The edge of Tropical Storm Jeanne passed to the south Tuesday night and Wednesday. The government is hoping to have schools reopen Monday. However, at least a few classrooms probably will still be closed while workers shovel mud and debris resulting from the torrents which rained down on the islands at mid-week. Department of Public Works crews have been attending to roads and downed trees.
The Commissioner of Tourism issued a statement saying the islands “remain open for business and continues to welcome visitors.” Cleanup efforts are expected complete by the weekend, said Pamela Richards. All airports, seaports and govern ment offices are open, she said.
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The V.I. National Park in St. John has dropped its admission charge at Trunk Bay for Saturday. It’s the Park’s way of observing a nationwide Public Lands Day. “It’s a good time to bring the family and enjoy the snorkel trail,” Beulah Dalmida-Smith, the Park’s spokeswoman, told the St. John Source. While children under 16 are always free at Trunk Bay, adults are charged $4. Dalmida-Smith said the Park has dropped its admission charge to visit the Annaberg Plantation. The money collected did not justify the cost of a fee collector, she said.
A pair of Virgin islands police officers, both of whom live on St. John, have been assigned duty five days a week in Coral Bay. The Department’s director of crime prevention activities, Kenneth Blake, told members of the Coral Bay Community Council that Alvin Wesselhoft of Coral Bay and Lorraine Sprauve of Cruz Bay will be on patrol Tuesday through Saturday from 2 p.m. to 10 p.m. They have been assigned the duty for almost two weeks, but “vehicle problems” prevented them from going on patrol, according to the St. John Source. In remarks, Blake blamed some of the recent crime problems on construction workers being paid low wages. He also encouraged Coral Bay businesses to install security cameras.
The United States Postal Service is soliciting formal proposals for a new main post office on the island. A formal request for submissions was published by the St. John Source. It invites developers to propose a building that is “approximately 5,100 square feet on a site of approximately 52,000 square feet” within an area bounded by North Shore Road, the 104 Junction, Centerline Road and Wharfside. That suggests there are no plans for a mid-island facility or Coral Bay substation. Acceptable proposals would include a long term lease, or a new building constructed to U.S. Postal Service specifications. Offers will be accepted until Oct. 22.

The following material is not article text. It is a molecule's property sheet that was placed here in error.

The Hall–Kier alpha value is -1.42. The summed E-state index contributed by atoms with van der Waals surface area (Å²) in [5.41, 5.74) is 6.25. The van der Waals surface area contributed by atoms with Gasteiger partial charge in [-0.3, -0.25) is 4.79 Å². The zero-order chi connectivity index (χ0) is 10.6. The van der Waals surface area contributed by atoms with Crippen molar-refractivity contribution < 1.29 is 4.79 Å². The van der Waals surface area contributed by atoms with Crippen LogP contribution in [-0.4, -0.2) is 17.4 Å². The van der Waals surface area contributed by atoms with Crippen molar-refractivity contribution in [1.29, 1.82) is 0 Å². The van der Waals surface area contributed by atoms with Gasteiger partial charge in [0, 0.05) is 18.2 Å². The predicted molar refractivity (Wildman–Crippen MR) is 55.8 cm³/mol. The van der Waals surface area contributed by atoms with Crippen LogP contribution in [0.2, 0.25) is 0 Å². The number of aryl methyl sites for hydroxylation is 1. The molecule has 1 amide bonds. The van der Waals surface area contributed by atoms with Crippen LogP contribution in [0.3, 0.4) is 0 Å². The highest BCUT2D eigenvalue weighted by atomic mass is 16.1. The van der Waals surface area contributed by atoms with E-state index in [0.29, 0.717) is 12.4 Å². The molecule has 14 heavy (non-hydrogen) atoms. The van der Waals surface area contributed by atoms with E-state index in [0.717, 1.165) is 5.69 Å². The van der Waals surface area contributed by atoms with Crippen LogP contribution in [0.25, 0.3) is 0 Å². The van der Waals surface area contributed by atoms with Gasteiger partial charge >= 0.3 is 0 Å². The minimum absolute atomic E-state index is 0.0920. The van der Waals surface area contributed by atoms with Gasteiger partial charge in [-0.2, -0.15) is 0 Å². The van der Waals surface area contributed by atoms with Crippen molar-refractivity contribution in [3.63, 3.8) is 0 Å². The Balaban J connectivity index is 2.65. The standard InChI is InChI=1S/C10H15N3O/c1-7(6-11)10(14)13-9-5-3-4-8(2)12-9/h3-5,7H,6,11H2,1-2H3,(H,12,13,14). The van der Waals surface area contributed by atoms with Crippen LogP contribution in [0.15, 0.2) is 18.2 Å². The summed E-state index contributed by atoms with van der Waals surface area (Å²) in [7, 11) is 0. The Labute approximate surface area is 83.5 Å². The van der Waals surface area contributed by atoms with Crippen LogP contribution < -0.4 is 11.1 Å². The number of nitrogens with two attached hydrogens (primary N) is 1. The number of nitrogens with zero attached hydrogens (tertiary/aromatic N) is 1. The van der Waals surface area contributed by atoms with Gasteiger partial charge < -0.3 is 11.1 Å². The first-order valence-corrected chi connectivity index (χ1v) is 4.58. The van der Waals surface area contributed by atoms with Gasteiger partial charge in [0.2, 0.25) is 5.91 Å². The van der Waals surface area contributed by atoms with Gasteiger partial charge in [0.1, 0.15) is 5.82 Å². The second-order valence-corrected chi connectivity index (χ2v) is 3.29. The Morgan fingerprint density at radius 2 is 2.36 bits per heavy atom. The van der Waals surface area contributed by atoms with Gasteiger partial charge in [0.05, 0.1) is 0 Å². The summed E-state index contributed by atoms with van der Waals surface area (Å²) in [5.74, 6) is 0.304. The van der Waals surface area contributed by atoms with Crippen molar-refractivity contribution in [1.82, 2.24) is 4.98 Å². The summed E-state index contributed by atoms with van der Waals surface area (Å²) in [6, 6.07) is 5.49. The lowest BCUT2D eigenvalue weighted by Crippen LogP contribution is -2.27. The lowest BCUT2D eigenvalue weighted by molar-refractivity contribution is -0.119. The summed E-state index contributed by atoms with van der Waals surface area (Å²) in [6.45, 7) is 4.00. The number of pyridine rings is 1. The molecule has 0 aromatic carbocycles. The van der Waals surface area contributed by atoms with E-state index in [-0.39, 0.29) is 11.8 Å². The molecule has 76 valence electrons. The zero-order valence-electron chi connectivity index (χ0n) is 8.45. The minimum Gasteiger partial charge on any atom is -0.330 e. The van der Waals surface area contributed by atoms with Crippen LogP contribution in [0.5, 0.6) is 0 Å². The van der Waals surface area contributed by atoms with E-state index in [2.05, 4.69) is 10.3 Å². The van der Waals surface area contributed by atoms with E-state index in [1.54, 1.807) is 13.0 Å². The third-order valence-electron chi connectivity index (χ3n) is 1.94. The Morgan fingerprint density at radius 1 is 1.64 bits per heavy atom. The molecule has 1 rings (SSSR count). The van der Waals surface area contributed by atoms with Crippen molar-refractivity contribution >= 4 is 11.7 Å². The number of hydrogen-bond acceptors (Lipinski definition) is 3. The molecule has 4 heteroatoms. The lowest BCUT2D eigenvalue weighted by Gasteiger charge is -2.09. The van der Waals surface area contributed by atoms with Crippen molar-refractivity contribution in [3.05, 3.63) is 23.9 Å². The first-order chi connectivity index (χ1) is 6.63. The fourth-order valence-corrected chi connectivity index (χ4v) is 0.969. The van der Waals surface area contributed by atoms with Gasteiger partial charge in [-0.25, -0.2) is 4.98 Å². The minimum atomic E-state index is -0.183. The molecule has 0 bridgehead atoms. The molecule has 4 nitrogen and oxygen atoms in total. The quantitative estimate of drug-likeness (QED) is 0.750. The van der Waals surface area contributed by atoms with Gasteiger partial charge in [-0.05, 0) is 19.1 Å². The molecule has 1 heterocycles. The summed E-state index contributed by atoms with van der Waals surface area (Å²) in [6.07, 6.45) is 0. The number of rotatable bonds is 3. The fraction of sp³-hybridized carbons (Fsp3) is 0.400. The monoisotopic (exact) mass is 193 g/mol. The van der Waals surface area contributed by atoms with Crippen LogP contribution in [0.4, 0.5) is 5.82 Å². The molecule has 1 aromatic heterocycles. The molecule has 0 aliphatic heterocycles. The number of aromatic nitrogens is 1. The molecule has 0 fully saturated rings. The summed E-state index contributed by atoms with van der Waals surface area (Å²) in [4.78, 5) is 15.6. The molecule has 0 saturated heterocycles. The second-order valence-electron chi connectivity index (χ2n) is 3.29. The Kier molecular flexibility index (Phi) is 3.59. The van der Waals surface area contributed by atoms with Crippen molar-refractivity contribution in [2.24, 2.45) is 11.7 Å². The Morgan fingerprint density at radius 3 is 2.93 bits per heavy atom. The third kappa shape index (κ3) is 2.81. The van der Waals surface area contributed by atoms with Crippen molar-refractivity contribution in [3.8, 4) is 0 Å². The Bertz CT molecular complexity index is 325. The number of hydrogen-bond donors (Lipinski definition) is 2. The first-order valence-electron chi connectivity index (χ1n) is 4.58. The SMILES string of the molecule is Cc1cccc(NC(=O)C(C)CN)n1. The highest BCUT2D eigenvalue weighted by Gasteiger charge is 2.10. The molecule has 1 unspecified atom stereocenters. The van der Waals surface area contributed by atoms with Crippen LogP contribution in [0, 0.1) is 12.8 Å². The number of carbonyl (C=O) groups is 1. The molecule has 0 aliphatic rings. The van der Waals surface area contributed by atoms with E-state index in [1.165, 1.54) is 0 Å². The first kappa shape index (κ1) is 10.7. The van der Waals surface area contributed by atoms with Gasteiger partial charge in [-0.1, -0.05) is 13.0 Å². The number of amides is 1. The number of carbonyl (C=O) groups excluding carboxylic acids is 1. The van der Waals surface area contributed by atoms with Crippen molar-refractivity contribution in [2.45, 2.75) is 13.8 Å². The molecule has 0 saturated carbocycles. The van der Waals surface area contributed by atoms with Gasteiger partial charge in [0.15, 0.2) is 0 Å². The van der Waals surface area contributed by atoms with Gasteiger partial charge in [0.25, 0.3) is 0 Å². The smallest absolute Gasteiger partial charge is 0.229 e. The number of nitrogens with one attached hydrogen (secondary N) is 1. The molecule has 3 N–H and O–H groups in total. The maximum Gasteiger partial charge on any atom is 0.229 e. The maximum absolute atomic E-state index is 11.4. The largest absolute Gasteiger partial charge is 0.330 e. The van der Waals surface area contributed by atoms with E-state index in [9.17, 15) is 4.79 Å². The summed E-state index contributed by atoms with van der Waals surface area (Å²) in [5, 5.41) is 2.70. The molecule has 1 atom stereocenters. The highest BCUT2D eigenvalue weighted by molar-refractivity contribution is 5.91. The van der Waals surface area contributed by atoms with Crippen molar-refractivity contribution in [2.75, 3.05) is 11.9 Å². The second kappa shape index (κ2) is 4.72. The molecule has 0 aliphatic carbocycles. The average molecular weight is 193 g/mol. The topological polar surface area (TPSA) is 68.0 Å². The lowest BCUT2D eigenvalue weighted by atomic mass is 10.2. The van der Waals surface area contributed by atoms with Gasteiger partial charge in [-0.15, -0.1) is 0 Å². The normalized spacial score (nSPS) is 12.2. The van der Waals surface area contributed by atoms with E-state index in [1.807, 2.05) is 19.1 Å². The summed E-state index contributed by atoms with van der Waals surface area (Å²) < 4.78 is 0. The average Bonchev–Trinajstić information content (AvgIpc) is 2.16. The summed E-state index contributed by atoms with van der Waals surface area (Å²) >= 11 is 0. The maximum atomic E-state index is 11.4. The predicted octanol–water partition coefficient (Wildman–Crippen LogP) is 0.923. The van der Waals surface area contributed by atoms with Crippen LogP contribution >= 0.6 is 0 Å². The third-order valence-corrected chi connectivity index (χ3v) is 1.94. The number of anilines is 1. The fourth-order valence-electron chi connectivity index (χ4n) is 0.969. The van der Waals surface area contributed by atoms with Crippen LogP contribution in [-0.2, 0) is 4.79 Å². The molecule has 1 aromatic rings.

Unofficial results of Saturday’s primary voting show St. John resident Craig Barshinger with about 47 percent of the ballots to win the right to contest for the VI Senate’s At Large seat in the general election in November. His victory was a virtual landslide as his closest opponent garnered just 19 percent.
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Nothing happened in the last week. Could be perhaps because most peoples’ attention during part of the time was focused on tracking Hurricane Ivan, fearing it might decide to come north.
On the Multiple Listing Service, there were no additions or subtractions. No new listings, no indications of sales. As this week started, there were 35 residential properties listed.
Last week’s real estate report did NOT contain an error, it turns out. I reported there was a contract to buy the 1st Floor Bookstore. The deal fell through when a contingency was not met. So, the retail outlet at the Marketplace is back in the MLS’s commercial listings, offered at $200,000. There are five other businesses for sale, including two water sports opportunities.
The rest of the market is pretty quiet. Two more land listings came onto the market, bringing the total to 122. No change in condos, at 8 available, and one more timeshare bringing that category to 94.